Despite our proprietary RC-BSDF is completely 0-energy-loss since Arion v2.0 was introduced, this problem with normals has been around until v2.7.

Without getting into many abstract details, now the engine makes use of a small numerical ‘gap’ when surfaces are hit which allows the ray-tracing/RC-BSDF routines to make sure that no rays are bounced off inwards the surface (i.e., canceled out) when both normals diverge.

This results in:

1- Better rendering of curved surfaces at grazing angles in general.

2- Perfect (no energy loss) bump and normal mapping, even when the maps used are abrupt or the % is cranked up to a high value.

See some comparisons below. Note how the tier of images on the right does not exhibit black patches or odd darkening at grazing angles.


Arion normal and mapping improvements


Arion normal and mapping improvements

This gap I mentioned is called Trace offset in the UI, and can be configured. However, the default value should do in most scenes as long as they are modelled in proper scale.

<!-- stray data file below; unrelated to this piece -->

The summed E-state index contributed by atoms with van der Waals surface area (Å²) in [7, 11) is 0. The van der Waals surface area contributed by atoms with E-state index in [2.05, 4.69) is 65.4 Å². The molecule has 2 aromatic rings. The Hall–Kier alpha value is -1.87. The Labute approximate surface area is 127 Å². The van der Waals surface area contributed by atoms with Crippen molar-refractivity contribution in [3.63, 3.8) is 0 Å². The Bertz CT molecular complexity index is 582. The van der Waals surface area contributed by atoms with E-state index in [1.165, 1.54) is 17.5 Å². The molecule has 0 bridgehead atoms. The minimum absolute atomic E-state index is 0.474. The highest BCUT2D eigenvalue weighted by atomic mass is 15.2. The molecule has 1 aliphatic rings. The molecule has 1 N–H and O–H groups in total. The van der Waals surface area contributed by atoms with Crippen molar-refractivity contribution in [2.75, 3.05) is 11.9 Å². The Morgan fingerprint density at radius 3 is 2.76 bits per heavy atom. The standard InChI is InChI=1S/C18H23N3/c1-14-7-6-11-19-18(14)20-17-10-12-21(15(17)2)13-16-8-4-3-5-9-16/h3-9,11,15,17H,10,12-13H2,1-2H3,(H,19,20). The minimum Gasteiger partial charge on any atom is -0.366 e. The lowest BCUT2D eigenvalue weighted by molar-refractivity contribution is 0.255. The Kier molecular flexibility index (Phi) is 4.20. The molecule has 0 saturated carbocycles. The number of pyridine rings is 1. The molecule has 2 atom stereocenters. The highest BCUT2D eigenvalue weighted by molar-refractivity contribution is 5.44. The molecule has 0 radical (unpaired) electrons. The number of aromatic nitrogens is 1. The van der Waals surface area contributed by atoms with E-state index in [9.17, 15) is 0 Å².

Thanks for watching!

Speed improvement in coatings

Dear Arion users.

We are pleased to announce a very important improvement in rendering performance in the upcoming upgrades of Arion:

– Arion stand-alone v2.7.0.
– Arion for Rhinoceros v2.7.0.
– Arion for 3ds Max v3.0.3.

The improvement affects coatings (which are present on nearly every single Arion Material since they were introduced some versions ago).

Until now, the Importance Sampling scheme that was distributing samples between the coating and its substrate was based on the amount of reflectance (which is proportional to the Fresnel value). This used to make perfect sense, but in practice the visual importance of the coated reflection is much higher than the raw amount of reflectance. i.e., because of directionality, a noisy specular reflection is much more disturbing to the eye than a clean reflection with a noisy diffuse substrate.

So we have changed the Importance Sampling scheme, to give much more priority to the coating over the substrate. This results in coatings that render as fast (and usually even faster) than 2-layered materials. Until now, users were reporting that coatings were looking significantly better than the equivalent 2-layered solution, but were leaving much more residual noise. That’s no longer the case. :-)

Click to see a larger resolution comparison

It’s hard to measure the impact of this improvement in terms of a speed gain factor. But since most Arion scenes make a heavy use of coatings, it is evident that noise convergence will be significantly better in the upcoming builds.

Thanks for watching!